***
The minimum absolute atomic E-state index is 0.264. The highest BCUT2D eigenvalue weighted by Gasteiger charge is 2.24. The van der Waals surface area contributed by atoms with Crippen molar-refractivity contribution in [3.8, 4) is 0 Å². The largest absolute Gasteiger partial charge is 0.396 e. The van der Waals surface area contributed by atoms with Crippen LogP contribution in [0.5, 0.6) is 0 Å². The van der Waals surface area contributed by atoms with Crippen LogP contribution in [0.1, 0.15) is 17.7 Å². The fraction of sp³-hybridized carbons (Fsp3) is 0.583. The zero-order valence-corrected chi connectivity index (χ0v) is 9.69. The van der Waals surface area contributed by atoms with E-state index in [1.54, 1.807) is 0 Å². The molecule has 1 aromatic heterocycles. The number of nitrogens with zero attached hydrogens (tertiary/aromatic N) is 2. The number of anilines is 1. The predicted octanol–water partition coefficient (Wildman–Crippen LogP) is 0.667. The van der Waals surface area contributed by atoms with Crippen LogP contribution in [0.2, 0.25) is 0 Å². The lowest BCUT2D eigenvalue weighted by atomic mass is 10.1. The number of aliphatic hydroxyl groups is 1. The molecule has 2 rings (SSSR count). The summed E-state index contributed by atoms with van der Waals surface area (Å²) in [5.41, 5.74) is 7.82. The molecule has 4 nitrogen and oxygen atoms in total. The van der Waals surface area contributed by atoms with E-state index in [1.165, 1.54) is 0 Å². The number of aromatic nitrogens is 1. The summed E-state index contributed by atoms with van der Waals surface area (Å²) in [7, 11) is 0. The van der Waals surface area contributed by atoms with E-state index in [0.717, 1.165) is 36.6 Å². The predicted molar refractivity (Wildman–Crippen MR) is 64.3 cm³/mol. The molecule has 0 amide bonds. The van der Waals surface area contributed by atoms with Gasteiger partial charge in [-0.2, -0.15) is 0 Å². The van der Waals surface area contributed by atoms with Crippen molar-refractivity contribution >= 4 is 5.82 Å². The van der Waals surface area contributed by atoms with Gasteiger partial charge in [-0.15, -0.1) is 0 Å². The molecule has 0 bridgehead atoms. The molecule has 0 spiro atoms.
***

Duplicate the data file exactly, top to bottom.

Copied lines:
The minimum absolute atomic E-state index is 0.264. The highest BCUT2D eigenvalue weighted by Gasteiger charge is 2.24. The van der Waals surface area contributed by atoms with Crippen molar-refractivity contribution in [3.8, 4) is 0 Å². The largest absolute Gasteiger partial charge is 0.396 e. The van der Waals surface area contributed by atoms with Crippen LogP contribution in [0.5, 0.6) is 0 Å². The van der Waals surface area contributed by atoms with Crippen LogP contribution in [0.1, 0.15) is 17.7 Å². The fraction of sp³-hybridized carbons (Fsp3) is 0.583. The zero-order valence-corrected chi connectivity index (χ0v) is 9.69. The van der Waals surface area contributed by atoms with E-state index in [1.54, 1.807) is 0 Å². The molecule has 1 aromatic heterocycles. The number of nitrogens with zero attached hydrogens (tertiary/aromatic N) is 2. The number of anilines is 1. The predicted octanol–water partition coefficient (Wildman–Crippen LogP) is 0.667. The van der Waals surface area contributed by atoms with Crippen LogP contribution in [0.2, 0.25) is 0 Å². The lowest BCUT2D eigenvalue weighted by atomic mass is 10.1. The number of aliphatic hydroxyl groups is 1. The molecule has 2 rings (SSSR count). The summed E-state index contributed by atoms with van der Waals surface area (Å²) in [5.41, 5.74) is 7.82. The molecule has 4 nitrogen and oxygen atoms in total. The van der Waals surface area contributed by atoms with E-state index in [1.165, 1.54) is 0 Å². The number of aromatic nitrogens is 1. The summed E-state index contributed by atoms with van der Waals surface area (Å²) in [7, 11) is 0. The van der Waals surface area contributed by atoms with E-state index in [0.717, 1.165) is 36.6 Å². The predicted molar refractivity (Wildman–Crippen MR) is 64.3 cm³/mol. The molecule has 0 amide bonds. The van der Waals surface area contributed by atoms with Gasteiger partial charge in [-0.2, -0.15) is 0 Å². The van der Waals surface area contributed by atoms with Crippen molar-refractivity contribution >= 4 is 5.82 Å². The van der Waals surface area contributed by atoms with Gasteiger partial charge in [-0.15, -0.1) is 0 Å². The molecule has 0 bridgehead atoms. The molecule has 0 spiro atoms.